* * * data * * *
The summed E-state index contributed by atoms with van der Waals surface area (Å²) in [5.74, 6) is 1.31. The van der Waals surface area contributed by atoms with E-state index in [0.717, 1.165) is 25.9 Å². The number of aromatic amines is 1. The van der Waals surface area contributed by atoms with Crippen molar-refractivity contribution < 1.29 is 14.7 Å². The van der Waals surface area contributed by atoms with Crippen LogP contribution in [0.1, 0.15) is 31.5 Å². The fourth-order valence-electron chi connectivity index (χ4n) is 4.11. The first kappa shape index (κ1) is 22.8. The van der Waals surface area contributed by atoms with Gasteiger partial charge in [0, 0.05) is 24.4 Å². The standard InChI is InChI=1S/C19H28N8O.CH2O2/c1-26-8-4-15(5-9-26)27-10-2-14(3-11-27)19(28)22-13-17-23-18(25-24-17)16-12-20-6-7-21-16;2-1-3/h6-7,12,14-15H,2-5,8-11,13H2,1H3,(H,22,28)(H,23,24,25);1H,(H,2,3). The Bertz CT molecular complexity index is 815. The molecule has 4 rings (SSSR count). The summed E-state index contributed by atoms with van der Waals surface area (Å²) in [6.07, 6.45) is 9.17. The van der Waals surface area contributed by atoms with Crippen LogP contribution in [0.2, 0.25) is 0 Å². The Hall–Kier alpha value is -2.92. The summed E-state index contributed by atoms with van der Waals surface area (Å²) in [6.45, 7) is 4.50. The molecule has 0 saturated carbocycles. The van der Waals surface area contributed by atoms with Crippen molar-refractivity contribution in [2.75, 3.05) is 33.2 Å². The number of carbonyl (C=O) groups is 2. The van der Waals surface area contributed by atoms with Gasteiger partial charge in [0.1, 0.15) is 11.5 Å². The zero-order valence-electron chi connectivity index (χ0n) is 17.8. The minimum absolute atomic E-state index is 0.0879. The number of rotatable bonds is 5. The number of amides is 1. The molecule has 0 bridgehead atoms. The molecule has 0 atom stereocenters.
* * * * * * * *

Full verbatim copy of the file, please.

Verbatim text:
The summed E-state index contributed by atoms with van der Waals surface area (Å²) in [5.74, 6) is 1.31. The van der Waals surface area contributed by atoms with E-state index in [0.717, 1.165) is 25.9 Å². The number of aromatic amines is 1. The van der Waals surface area contributed by atoms with Crippen molar-refractivity contribution < 1.29 is 14.7 Å². The van der Waals surface area contributed by atoms with Crippen LogP contribution in [0.1, 0.15) is 31.5 Å². The fourth-order valence-electron chi connectivity index (χ4n) is 4.11. The first kappa shape index (κ1) is 22.8. The van der Waals surface area contributed by atoms with Gasteiger partial charge in [0, 0.05) is 24.4 Å². The standard InChI is InChI=1S/C19H28N8O.CH2O2/c1-26-8-4-15(5-9-26)27-10-2-14(3-11-27)19(28)22-13-17-23-18(25-24-17)16-12-20-6-7-21-16;2-1-3/h6-7,12,14-15H,2-5,8-11,13H2,1H3,(H,22,28)(H,23,24,25);1H,(H,2,3). The Bertz CT molecular complexity index is 815. The molecule has 4 rings (SSSR count). The summed E-state index contributed by atoms with van der Waals surface area (Å²) in [6.07, 6.45) is 9.17. The van der Waals surface area contributed by atoms with Crippen LogP contribution in [0.2, 0.25) is 0 Å². The Hall–Kier alpha value is -2.92. The summed E-state index contributed by atoms with van der Waals surface area (Å²) in [6.45, 7) is 4.50. The molecule has 0 saturated carbocycles. The van der Waals surface area contributed by atoms with Crippen molar-refractivity contribution in [2.75, 3.05) is 33.2 Å². The number of carbonyl (C=O) groups is 2. The van der Waals surface area contributed by atoms with Gasteiger partial charge in [0.1, 0.15) is 11.5 Å². The zero-order valence-electron chi connectivity index (χ0n) is 17.8. The minimum absolute atomic E-state index is 0.0879. The number of rotatable bonds is 5. The number of amides is 1. The molecule has 0 bridgehead atoms. The molecule has 0 atom stereocenters.